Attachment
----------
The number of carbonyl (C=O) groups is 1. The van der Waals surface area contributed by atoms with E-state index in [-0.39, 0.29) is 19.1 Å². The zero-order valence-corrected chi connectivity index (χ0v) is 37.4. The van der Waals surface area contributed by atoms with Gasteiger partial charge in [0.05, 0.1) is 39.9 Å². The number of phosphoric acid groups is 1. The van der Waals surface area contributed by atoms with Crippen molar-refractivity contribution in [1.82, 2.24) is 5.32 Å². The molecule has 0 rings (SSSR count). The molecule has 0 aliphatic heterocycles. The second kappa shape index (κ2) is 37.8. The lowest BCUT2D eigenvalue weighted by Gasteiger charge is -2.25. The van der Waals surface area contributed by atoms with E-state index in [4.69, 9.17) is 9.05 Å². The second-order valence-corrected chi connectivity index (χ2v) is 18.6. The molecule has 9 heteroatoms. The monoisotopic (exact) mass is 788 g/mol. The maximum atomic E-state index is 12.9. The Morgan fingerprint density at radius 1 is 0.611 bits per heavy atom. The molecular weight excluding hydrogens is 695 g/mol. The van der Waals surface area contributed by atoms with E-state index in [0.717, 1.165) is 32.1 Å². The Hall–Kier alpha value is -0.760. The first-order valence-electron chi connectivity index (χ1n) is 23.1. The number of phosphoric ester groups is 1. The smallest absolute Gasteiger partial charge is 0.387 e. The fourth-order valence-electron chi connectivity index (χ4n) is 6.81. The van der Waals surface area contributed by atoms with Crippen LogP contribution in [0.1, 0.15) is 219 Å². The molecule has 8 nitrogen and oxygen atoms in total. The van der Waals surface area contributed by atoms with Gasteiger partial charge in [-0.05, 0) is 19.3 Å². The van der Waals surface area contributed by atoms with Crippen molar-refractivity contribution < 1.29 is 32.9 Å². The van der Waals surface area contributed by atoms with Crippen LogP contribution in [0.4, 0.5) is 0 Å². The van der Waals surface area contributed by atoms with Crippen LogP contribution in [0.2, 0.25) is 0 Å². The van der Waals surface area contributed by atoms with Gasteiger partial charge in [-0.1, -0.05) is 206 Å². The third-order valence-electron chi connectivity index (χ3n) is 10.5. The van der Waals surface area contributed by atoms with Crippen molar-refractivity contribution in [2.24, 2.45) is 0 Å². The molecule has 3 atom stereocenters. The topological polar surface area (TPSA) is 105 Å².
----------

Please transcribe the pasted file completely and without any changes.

The number of carbonyl (C=O) groups is 1. The van der Waals surface area contributed by atoms with E-state index in [-0.39, 0.29) is 19.1 Å². The zero-order valence-corrected chi connectivity index (χ0v) is 37.4. The van der Waals surface area contributed by atoms with Gasteiger partial charge in [0.05, 0.1) is 39.9 Å². The number of phosphoric acid groups is 1. The van der Waals surface area contributed by atoms with Crippen molar-refractivity contribution in [1.82, 2.24) is 5.32 Å². The molecule has 0 rings (SSSR count). The molecule has 0 aliphatic heterocycles. The second kappa shape index (κ2) is 37.8. The lowest BCUT2D eigenvalue weighted by Gasteiger charge is -2.25. The van der Waals surface area contributed by atoms with E-state index in [4.69, 9.17) is 9.05 Å². The second-order valence-corrected chi connectivity index (χ2v) is 18.6. The molecule has 9 heteroatoms. The monoisotopic (exact) mass is 788 g/mol. The maximum atomic E-state index is 12.9. The Morgan fingerprint density at radius 1 is 0.611 bits per heavy atom. The molecular weight excluding hydrogens is 695 g/mol. The van der Waals surface area contributed by atoms with E-state index in [0.717, 1.165) is 32.1 Å². The Hall–Kier alpha value is -0.760. The first-order valence-electron chi connectivity index (χ1n) is 23.1. The number of phosphoric ester groups is 1. The smallest absolute Gasteiger partial charge is 0.387 e. The fourth-order valence-electron chi connectivity index (χ4n) is 6.81. The van der Waals surface area contributed by atoms with Crippen LogP contribution in [0.1, 0.15) is 219 Å². The molecule has 8 nitrogen and oxygen atoms in total. The van der Waals surface area contributed by atoms with Gasteiger partial charge in [-0.05, 0) is 19.3 Å². The van der Waals surface area contributed by atoms with Crippen molar-refractivity contribution < 1.29 is 32.9 Å². The van der Waals surface area contributed by atoms with Crippen LogP contribution in [0.4, 0.5) is 0 Å². The van der Waals surface area contributed by atoms with Crippen LogP contribution in [0.2, 0.25) is 0 Å². The van der Waals surface area contributed by atoms with Gasteiger partial charge in [-0.1, -0.05) is 206 Å². The third-order valence-electron chi connectivity index (χ3n) is 10.5. The van der Waals surface area contributed by atoms with Crippen molar-refractivity contribution in [2.24, 2.45) is 0 Å². The molecule has 3 atom stereocenters. The topological polar surface area (TPSA) is 105 Å².